Through all the confusion of college class scheduling, Joe Puccio, co-founder of Coursicle, sought to make class registration and planning more convenient for students across the country. Coursicle is a scheduling website and app for college students to find open courses and read student feedback on professors.
Coursicle was founded in 2012, but after a decade of service to students across the country, Puccio experienced a mental breakdown. However, Puccio used the mental breakdown as an opportunity to destigmatize mental health and spread awareness. Puccio said that from Feb. 7 to Feb. 9, 2022, the website was down but the app remained mostly functional.
On Feb. 3, Puccio sent an explanation of the behavior. Puccio said the pre-release was sent to student publications, including The Ithacan, and national publications that focus on mental health. The explanation essay was released to the public on Puccio’s website Feb. 9.
“I think [the explanation] was kind of like a step in my healing from it,” Puccio said. “I felt like the apology and the messaging needed to reach just as many people as it affected.”
In the explanation, Puccio wrote about the other co-founder of Coursicle, Tara Aida, and their romantic relationship ending. Puccio wrote about mental health struggles that resulted in admittance to the hospital and a bipolar disorder diagnosis. In the explanation, Puccio called some actions “delusions of grandeur” like when Puccio called the White House to warn them about artificial intelligence endangering humanity.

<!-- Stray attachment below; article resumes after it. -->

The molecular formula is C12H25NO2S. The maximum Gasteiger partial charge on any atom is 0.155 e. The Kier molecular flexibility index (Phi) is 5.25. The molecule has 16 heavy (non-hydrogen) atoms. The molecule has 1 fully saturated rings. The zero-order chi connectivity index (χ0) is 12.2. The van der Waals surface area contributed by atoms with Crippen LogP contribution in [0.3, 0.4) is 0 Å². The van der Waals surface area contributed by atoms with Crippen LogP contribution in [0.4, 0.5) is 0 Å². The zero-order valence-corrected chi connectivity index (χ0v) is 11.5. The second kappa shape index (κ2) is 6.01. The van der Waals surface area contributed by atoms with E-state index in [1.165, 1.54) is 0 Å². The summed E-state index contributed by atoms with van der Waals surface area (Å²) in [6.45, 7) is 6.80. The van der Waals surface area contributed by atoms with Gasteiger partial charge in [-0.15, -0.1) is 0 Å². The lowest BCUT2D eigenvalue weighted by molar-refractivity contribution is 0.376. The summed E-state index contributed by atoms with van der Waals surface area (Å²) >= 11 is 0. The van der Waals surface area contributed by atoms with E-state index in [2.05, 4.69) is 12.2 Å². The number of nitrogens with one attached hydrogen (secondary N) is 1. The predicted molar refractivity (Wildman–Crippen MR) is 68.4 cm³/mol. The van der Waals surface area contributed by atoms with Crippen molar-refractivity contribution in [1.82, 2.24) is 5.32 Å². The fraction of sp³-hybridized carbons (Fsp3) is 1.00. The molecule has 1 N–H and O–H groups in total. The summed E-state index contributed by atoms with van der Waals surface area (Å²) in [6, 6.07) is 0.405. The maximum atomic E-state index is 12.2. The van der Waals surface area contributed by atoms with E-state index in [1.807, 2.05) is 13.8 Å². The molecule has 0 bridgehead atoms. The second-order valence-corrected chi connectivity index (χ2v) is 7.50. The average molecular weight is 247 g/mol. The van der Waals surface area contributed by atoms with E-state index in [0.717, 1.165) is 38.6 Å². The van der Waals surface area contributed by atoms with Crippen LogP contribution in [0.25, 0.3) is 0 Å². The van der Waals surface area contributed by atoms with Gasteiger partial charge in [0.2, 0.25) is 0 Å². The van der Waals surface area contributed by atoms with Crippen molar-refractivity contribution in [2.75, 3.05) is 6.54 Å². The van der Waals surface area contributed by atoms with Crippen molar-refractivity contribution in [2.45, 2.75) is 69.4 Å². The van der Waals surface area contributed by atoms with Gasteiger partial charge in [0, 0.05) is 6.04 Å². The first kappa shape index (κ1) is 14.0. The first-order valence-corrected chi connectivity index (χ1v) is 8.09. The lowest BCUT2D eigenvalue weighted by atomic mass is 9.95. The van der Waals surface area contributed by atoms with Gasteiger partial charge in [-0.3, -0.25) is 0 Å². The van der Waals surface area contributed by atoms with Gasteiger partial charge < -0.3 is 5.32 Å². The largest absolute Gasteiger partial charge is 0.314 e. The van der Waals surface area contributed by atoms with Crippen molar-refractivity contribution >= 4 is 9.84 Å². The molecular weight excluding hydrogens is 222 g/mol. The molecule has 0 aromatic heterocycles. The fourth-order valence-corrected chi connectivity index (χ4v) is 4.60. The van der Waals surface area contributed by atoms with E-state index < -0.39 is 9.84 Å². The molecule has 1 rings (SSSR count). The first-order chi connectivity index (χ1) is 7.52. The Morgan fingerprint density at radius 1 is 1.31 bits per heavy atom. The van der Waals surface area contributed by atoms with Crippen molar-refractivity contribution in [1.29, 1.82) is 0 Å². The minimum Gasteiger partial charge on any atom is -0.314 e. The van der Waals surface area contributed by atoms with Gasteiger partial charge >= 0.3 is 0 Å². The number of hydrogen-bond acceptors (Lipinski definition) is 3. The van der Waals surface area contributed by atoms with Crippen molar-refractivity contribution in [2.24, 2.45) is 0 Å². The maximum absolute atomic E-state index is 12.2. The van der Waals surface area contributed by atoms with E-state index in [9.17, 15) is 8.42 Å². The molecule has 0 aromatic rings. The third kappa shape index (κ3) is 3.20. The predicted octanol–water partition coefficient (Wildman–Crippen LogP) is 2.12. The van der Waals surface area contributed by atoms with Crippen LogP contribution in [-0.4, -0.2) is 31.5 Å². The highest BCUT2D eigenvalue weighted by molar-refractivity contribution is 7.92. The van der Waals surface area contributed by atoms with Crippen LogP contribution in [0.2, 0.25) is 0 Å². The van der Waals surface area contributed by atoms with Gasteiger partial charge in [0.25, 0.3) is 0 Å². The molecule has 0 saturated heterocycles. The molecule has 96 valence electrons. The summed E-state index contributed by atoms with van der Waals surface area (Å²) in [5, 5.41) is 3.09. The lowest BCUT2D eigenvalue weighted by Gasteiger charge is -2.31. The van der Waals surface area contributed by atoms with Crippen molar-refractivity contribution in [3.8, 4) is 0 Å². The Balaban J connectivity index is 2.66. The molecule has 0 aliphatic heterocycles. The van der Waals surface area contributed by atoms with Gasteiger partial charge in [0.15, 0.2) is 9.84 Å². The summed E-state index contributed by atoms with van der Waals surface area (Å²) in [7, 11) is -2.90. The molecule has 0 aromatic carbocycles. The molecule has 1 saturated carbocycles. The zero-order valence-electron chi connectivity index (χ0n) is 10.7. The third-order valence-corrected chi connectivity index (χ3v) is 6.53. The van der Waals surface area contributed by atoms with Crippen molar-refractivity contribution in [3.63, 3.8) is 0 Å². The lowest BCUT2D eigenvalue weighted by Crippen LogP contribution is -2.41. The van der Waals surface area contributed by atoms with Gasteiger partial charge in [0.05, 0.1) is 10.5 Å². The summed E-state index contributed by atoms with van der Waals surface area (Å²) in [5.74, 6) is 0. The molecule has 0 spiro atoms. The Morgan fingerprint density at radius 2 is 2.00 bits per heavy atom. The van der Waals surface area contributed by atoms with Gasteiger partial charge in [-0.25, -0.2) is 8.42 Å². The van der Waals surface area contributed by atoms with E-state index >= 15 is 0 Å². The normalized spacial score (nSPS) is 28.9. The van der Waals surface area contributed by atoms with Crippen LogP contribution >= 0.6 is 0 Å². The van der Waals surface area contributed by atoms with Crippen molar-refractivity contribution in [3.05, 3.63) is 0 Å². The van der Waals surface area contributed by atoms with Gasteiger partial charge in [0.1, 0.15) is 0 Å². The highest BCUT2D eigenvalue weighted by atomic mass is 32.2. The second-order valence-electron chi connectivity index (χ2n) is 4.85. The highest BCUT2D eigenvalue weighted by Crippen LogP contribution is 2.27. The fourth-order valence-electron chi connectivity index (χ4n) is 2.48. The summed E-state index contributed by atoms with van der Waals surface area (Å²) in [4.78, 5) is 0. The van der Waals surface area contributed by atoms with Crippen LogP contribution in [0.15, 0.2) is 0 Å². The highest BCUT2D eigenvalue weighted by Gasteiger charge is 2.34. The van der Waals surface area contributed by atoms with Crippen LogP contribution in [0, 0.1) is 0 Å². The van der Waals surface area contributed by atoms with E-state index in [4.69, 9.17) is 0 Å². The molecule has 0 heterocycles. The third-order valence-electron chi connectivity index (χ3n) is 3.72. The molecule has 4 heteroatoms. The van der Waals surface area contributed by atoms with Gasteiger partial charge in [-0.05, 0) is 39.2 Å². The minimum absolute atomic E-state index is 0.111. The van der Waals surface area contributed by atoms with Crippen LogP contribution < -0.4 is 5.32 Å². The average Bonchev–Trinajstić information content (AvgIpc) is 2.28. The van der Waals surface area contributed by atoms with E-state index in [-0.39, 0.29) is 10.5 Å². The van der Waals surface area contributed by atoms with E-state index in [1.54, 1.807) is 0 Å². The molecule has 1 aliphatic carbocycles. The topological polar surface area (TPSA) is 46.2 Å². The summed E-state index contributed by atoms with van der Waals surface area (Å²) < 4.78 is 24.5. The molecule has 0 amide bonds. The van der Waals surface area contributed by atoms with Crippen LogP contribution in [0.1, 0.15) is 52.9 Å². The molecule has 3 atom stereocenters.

“If depression is passive agony, anxiety is active agony,” Puccio wrote in the explanation. “All of the worst eventualities became forefront in my mind. … I was diagnosed with bi-polar disorder, my medication was adjusted, and both my therapist and psychiatrist were changed.”
Starting in February 2022, Puccio sent out a series of push notifications to users of the app. According to Vice, the unusual push notifications were first reported Feb. 7, 2022. Puccio also sent out tweets from the official Coursicle Twitter account, the first of what became months’ worth of tweets from the account.
“One emotionally abusive girlfriend + one racist landlord = a mental breakdown on @Twitter,” the tweet read.
“It never costs a dime to give it some time a make a silly rhyme,” a March 15 tweet read.
The push notifications, sent directly to students who use the app, got attention on Twitter, as well.
“OK, I was wrong. I love Twitter. Follow me or I’ll take Couriscle down again,” one notification read.
Students took to Twitter to respond to the odd messages they were receiving.
“We do not care just let us see our schedules,” one user responded.
“‘the coursicle twitter account has a complete public breakdown’ is not how I expected today to go but here we are,” read another.
The discourse also extended to Reddit where some app users expressed serious concerns for the future they had planned on the software’s scheduling feature.
“I rely on structure,” a Coursicle user wrote on the subReddit r/Coursicle Feb. 9, 2022. “That solid ground is gone now, and I don’t have a way to find the information I stored on Coursicle. Without that, I am uncertain.”
Puccio said the messages sent to students — like “Twitter dies today.” — and the messages posted on Twitter were beyond Puccio’s own understanding. Puccio said some messages were a reflection of personal ideologies, like anti-capitalist sentiment.